By Adam Pincus
The impact of the June rent-regulation laws on the city’s sales market has been swift and plain to see. The starkest representation was the precipitous decline in mid-sized multifamily building sales recorded last month.
In the mid-sized segment in September, buyers recorded less than $90 million in trades, about 75 percent below the average of $421 million per month over the past 12 months, a PincusCo Media analysis found. Buildings between 10,000 square feet and 100,000 square feet were counted as mid-sized buildings in the analysis.
At the same time, buyers and sellers of small multifamily building of 10,000 square feet or less have been able to maintain a more active market that saw about $342 million in sales recorded in September, which was down only about 30 percent from the 12-month trailing average of just over $500 million.
PincusCo Media analyzed all commercial sales of $200,000 and up based on the date the transaction was recorded. The data included all multifamily buildings with three or more units, which were grouped into three segments by size. The smallest was buildings were under 10,000 square feet, the mid-sized those between 10,000 and 100,000, and then those with more than 100,000 square feet.
Many of the rental buildings under 10,000 square feet have five or fewer residential units, making them exempt from rent-stablization laws, which generally only cover buildings with six units or more.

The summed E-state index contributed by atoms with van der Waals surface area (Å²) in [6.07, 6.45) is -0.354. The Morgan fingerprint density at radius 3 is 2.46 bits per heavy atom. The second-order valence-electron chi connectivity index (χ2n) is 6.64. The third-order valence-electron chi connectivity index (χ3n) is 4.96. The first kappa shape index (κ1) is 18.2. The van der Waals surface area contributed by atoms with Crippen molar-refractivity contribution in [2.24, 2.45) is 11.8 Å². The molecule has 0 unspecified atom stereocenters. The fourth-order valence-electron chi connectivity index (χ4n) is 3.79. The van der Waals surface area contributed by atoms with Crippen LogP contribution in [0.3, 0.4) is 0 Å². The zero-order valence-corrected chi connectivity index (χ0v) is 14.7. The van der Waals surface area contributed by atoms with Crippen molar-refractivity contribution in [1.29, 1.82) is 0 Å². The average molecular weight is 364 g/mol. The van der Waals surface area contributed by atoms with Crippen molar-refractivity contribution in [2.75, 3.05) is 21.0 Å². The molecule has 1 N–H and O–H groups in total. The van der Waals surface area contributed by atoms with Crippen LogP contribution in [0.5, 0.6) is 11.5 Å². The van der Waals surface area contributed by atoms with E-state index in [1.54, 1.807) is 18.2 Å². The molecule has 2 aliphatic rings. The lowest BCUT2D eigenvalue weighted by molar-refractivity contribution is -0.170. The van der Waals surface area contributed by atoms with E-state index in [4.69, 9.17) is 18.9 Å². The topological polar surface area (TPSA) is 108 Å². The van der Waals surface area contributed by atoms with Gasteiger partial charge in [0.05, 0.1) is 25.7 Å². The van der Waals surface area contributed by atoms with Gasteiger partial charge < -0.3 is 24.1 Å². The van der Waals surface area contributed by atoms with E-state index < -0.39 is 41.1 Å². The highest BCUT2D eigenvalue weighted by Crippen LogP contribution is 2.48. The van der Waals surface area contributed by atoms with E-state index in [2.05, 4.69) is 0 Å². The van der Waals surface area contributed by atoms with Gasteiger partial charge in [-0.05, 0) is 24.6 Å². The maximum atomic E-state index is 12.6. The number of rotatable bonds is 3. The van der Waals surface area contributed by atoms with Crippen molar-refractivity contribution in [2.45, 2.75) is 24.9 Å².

“The activity under 10,000 square feet is from the fact that people want to manage buildings with more free-market units, or, simply, they don’t want to take on bigger buildings,” said Amit Doshi, an investment sales broker with Meridian Capital Group. He said overall the new rent regulations have cut the value for a typical rent-regulated building by as much as 30 to 40 percent, in cases wiping out equity.
Overall, multifamily sales recorded in September came in at $697 million, which was 43 percent below the 12-month trailing average of $1.23 billion.
Doshi said in part the sales market is being sustained by residual 1031 exchange money, but he expected that to dry up in the first or second quarters of 2020, putting additional downward pressure on sales volume at that time.
He also expected a new class of buyer to move in, those who had been on the sidelines for the past several years, who never understood why investors were buying at a 3 cap.
The largest mid-sized deal recorded last month told the tale of the anemic market better than any analysis. Meyer Orbach’s Orbach Group sold the 49-unit rental building at 50 Manhattan Avenue, to Florida investor Leon Agami for $15.7 million, for what appears to be a $10 million loss. Orbach bought the building, located at the corner of 102nd Street just a block from Central Park, in 2016 for $25.8 million.